Combined oral contraceptives and VTE: Which pill conveys the highest risk in young women?
Combined oral contraceptives (COCs) that contain gestodene confer a fivefold increased risk of venous thromboembolism (VTE) in young women as compared with those that contain levonorgestrel and the lowest doses of ethinylestradiol, as shown in a study.
Meanwhile, the risk increase is twofold for COCs containing chlormadinone, cyproterone, desogestrel, dienogest and drospirenone, according to the study authors, Dr Tania Schink and colleagues, from Leibniz Institute for Prevention Research and Epidemiology – BIPS, Bremen, Germany. [BJOG 2022;doi:10.1111/1471-0528.17268]
“For norgestimate and nomegestrol, the point estimates suggested a twofold and a 40-percent increased risk, respectively, but confidence intervals [CIs] overlapped the null value of 1, and for norgestimate the [estimate] was close to 1 when the ethinylestradiol content was considered,” the team said.
“The risk of VTE is not only influenced by the type of progestogen, but also by the level of ethinylestradiol. Comparison of different progestogens without taking the ethinylestradiol content into account might bias the results if one progestogen is usually combined with higher ethinylestradiol as the reference,” they added.
The analysis was based on 1,166 cases of VTE matched to 11,660 non-VTE controls nested in a cohort of 677,331 girls and young women aged 10–19 years in Germany who had one or more COCs dispensed after a 1-year period without any COCs.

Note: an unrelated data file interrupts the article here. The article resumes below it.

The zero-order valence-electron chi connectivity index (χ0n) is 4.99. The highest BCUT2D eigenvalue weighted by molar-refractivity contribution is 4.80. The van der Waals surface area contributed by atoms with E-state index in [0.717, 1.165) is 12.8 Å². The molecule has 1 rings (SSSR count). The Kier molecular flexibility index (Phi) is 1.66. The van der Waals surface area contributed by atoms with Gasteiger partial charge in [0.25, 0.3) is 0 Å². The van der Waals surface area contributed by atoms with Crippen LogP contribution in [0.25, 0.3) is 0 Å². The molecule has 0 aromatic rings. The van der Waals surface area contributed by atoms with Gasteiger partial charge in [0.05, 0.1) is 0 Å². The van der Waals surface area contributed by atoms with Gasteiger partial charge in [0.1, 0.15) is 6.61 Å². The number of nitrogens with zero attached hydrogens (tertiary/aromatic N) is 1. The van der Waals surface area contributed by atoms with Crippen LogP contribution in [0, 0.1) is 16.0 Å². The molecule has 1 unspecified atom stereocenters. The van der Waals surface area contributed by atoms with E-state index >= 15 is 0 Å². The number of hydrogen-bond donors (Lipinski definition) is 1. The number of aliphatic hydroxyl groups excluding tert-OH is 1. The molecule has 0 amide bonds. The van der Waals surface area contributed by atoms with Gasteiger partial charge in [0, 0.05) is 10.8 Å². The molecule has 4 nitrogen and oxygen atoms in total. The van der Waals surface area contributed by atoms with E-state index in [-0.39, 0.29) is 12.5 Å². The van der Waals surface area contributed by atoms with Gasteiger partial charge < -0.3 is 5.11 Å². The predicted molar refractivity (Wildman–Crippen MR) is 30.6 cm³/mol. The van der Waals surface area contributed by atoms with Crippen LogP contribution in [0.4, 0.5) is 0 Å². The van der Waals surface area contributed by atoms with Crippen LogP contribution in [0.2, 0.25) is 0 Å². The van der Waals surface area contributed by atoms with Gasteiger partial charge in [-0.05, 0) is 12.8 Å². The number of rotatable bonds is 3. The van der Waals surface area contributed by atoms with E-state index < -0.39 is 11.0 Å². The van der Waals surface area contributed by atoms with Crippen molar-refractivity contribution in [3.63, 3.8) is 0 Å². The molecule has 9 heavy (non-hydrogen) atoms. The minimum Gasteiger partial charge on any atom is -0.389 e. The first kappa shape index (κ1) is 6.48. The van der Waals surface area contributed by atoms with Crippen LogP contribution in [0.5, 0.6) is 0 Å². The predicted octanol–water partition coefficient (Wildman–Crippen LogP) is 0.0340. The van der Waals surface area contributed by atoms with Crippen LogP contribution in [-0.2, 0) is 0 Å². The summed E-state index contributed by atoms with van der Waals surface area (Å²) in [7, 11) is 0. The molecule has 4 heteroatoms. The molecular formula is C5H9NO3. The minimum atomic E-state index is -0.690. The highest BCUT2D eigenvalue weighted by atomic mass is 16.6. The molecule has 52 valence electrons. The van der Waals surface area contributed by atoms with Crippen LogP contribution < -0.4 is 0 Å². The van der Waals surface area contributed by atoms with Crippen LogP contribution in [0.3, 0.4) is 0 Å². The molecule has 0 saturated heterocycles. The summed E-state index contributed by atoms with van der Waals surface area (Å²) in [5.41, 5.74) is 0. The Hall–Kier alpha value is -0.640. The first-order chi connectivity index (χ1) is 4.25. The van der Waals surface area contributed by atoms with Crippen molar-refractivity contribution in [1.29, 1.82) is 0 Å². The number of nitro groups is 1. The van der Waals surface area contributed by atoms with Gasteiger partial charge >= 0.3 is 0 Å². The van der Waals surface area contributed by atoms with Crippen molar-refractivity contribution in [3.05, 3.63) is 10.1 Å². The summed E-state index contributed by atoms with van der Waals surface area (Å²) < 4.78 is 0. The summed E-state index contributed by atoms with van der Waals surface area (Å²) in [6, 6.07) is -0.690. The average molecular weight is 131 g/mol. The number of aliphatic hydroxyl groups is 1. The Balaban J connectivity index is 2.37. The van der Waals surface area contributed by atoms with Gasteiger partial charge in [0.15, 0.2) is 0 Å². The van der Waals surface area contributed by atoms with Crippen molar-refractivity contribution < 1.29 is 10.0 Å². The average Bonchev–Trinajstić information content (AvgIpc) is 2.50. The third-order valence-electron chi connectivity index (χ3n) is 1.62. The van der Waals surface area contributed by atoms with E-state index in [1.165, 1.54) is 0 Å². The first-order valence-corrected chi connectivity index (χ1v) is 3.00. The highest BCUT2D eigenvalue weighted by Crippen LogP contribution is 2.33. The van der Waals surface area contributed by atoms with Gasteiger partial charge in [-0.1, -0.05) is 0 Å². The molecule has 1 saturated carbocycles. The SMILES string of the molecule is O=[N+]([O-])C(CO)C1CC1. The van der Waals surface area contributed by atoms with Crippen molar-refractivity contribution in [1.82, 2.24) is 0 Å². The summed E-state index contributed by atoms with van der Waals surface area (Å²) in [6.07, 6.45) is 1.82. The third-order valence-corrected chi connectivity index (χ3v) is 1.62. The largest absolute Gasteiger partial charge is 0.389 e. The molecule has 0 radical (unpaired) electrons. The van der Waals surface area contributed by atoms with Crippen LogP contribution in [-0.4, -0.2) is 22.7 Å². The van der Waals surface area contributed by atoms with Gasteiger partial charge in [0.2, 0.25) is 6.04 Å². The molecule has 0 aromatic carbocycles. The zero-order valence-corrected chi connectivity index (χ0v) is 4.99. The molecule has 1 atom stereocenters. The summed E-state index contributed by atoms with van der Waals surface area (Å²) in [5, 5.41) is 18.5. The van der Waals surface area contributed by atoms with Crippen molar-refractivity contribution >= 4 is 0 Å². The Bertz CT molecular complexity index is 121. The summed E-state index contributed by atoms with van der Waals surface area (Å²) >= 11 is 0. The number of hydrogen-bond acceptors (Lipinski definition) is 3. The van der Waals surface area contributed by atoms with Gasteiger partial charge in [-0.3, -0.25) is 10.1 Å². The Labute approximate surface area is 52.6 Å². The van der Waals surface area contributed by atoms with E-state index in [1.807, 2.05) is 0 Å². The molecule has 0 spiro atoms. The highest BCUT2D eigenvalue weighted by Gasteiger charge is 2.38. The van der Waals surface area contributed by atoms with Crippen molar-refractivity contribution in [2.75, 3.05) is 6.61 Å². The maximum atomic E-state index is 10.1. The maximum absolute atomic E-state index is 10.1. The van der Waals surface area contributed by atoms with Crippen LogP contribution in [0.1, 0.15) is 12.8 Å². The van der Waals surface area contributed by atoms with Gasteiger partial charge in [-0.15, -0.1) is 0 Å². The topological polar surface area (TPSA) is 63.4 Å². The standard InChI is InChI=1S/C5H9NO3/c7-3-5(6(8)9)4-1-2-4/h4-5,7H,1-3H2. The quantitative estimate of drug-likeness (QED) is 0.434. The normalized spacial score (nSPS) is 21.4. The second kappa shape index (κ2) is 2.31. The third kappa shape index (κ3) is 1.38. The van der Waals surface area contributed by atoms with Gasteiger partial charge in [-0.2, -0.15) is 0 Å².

Using levonorgestrel with low ethinylestradiol (<50 μg) as the reference, the adjusted odds ratios for VTE risk were 5.05 (95 percent CI, 1.23–20.74) with gestodene, 2.23 (95 percent CI, 1.77–2.80) with dienogest, 2.15 (95 percent CI, 1.43–3.25) with cyproterone, 2.06 (95 percent CI, 1.58–2.68) with chlormadinone, 1.93 (95 percent CI, 1.44–2.61) with desogestrel, 1.89 (95 percent CI, 1.41–2.55) with drospirenone, 1.90 (95 percent CI, 0.62–5.81) with norgestimate, and 1.41 (95 percent CI, 0.52–3.81) with nomegestrol.
Stratified analyses did not detect any effect modification by age, diagnosis of an acute infection, or immobilisation/recent trauma.
“In the interpretation of this study, it must be noted that we could only include girls and young women up to the age of 19 years, as COCs were only reimbursable up to the 20th birthday during the study period,” Schink and colleagues said. “The risk estimates observed in our study thus refer to this young population and it is not clear whether they can be extrapolated to women aged ≥20 years, where incidences of VTE are increasing and the aetiology of VTE might differ.”
Broadly used by women of childbearing age, COCs are known to be associated with an increased risk of VTE and the present data confirm that levonorgestrel with low-doses of ethinylestradiol (<50 μg) is the COC that conveys the lowest risk, according to the authors.